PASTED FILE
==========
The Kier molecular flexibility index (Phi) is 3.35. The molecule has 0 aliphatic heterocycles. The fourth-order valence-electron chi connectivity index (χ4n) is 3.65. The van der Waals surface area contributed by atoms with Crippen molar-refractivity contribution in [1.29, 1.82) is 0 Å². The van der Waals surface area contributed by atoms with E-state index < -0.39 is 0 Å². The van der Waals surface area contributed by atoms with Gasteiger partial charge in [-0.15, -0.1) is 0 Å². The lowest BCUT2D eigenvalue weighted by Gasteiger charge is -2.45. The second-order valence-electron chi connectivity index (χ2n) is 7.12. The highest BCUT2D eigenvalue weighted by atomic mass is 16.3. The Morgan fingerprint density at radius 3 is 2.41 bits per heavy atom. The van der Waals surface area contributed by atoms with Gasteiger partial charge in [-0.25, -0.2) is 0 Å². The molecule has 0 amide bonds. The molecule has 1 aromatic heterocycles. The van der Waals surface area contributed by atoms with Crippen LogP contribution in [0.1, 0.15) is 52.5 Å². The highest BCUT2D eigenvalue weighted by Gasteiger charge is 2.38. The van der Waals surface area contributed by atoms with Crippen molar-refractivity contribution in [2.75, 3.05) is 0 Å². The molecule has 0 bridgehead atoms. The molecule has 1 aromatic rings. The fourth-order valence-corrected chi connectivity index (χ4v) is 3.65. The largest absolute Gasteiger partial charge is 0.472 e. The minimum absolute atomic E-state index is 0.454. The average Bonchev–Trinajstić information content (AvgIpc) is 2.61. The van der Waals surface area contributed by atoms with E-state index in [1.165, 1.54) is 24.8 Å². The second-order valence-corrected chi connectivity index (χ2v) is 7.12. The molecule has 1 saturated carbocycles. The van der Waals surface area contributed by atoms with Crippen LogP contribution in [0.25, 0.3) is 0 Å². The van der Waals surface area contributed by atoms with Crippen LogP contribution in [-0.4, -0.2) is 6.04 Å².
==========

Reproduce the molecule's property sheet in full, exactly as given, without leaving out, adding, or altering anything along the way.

The Kier molecular flexibility index (Phi) is 3.35. The molecule has 0 aliphatic heterocycles. The fourth-order valence-electron chi connectivity index (χ4n) is 3.65. The van der Waals surface area contributed by atoms with Crippen molar-refractivity contribution in [1.29, 1.82) is 0 Å². The van der Waals surface area contributed by atoms with E-state index < -0.39 is 0 Å². The van der Waals surface area contributed by atoms with Gasteiger partial charge in [-0.15, -0.1) is 0 Å². The lowest BCUT2D eigenvalue weighted by Gasteiger charge is -2.45. The second-order valence-electron chi connectivity index (χ2n) is 7.12. The highest BCUT2D eigenvalue weighted by atomic mass is 16.3. The Morgan fingerprint density at radius 3 is 2.41 bits per heavy atom. The van der Waals surface area contributed by atoms with Gasteiger partial charge in [-0.25, -0.2) is 0 Å². The molecule has 0 amide bonds. The molecule has 1 aromatic heterocycles. The van der Waals surface area contributed by atoms with Crippen LogP contribution in [0.1, 0.15) is 52.5 Å². The highest BCUT2D eigenvalue weighted by Gasteiger charge is 2.38. The van der Waals surface area contributed by atoms with Crippen molar-refractivity contribution in [2.75, 3.05) is 0 Å². The molecule has 0 bridgehead atoms. The molecule has 1 aromatic rings. The fourth-order valence-corrected chi connectivity index (χ4v) is 3.65. The largest absolute Gasteiger partial charge is 0.472 e. The minimum absolute atomic E-state index is 0.454. The average Bonchev–Trinajstić information content (AvgIpc) is 2.61. The van der Waals surface area contributed by atoms with E-state index in [1.165, 1.54) is 24.8 Å². The second-order valence-corrected chi connectivity index (χ2v) is 7.12. The molecule has 1 saturated carbocycles. The van der Waals surface area contributed by atoms with Crippen LogP contribution in [0.25, 0.3) is 0 Å². The van der Waals surface area contributed by atoms with Crippen LogP contribution in [-0.4, -0.2) is 6.04 Å².